Day Twenty-Eight

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THE WATER WAS QUIET when they pushed off the next morning, the mercy of a dying wind, and they paddled in silence.

The sun rippled across the water, a heady blush in a chorus of greys, and despite her nerves, despite the large body of water encircling her with threats of scales and teeth, she felt peaceful. She looked over at Rance, his face golden in the sunrise. She marvelled at his body free of tremors, of fever. Nature had taken a lot from them, as it had all of humanity, since the very beginning. But it could also give. And so she thanked it.

After several hours, they began their steering shifts. Adrift and caught in a light current, Raina watched the black silhouettes of hills drift by, punctured by trees thrust upward like spears, branches pulled backward from the water as if eternally windblown. The moon shone down upon them as if battling the oncoming day, and stars still freckled the sky, winking out one by one. She lay back and stared.

Out in the dawn, a bird trilled. Their heads swivelled but they saw nothing, searching for the cries that almost sounded human; a sweeping, beautiful call of high notes that could be heard for miles and miles. From somewhere not too far away, another called back.

Maeve's eyes twinkled with the sunbeams as she picked up a paddle and dipped it in the water, deep shadows carved across half of her face. No one spoke. Amidst the gentle waves, the dip of the paddle was the only sound, a soft swoosh against stillness.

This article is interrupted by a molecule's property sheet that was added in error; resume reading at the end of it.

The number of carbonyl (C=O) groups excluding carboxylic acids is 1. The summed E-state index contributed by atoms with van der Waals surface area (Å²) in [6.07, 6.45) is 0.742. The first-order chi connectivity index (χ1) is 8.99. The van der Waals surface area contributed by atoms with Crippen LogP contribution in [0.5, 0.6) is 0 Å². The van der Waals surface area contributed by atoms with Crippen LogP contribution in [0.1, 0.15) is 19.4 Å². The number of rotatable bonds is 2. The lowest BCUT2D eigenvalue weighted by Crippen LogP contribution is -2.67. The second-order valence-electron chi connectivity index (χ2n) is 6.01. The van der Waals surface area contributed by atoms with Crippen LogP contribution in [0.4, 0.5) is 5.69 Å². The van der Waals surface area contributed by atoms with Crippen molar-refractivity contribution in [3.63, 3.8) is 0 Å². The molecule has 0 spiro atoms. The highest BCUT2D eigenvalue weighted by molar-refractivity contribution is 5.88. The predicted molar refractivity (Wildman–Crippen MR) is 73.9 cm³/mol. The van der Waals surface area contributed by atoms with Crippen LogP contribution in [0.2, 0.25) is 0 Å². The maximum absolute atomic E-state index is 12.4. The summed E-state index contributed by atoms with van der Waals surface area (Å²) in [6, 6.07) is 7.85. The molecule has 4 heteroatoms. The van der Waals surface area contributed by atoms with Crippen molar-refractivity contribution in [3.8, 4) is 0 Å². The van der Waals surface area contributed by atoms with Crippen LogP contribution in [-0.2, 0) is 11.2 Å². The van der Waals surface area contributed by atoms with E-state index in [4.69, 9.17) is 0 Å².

"It's so strange," Maeve said at last, her voice slipping into the silence. "The beauty of this world."

Raina opened her eyes. When Maeve looked at her, all pretences were gone. Her words were rawer than anything the night could give them. "We left, and this place moved on without us. All the years we'd spent trying to break this place, remake it to a world of our liking, and yet in the end we achieved not a single thing; in the end, it made us leave. Humans never mastered nature. Nature mastered us." She turned her head back out to the horizon. "The planet's been taking care of itself for billions of years. We hurt it, damaged it, but not beyond its own repair. It was never too late, not for the Earth. It was only ever too late for us."

Her words rang out into the day, filling the crevices of speech-weary air, carrying in the soft wind over the water. The morning slid into the afternoon before giving way to evening, and they drifted further and further across the sea. But Maeve's words echoed in Raina's head with a life of their own. The Earth was alive, but inanimate.

And yet Raina had the distinct impression it could hear them.

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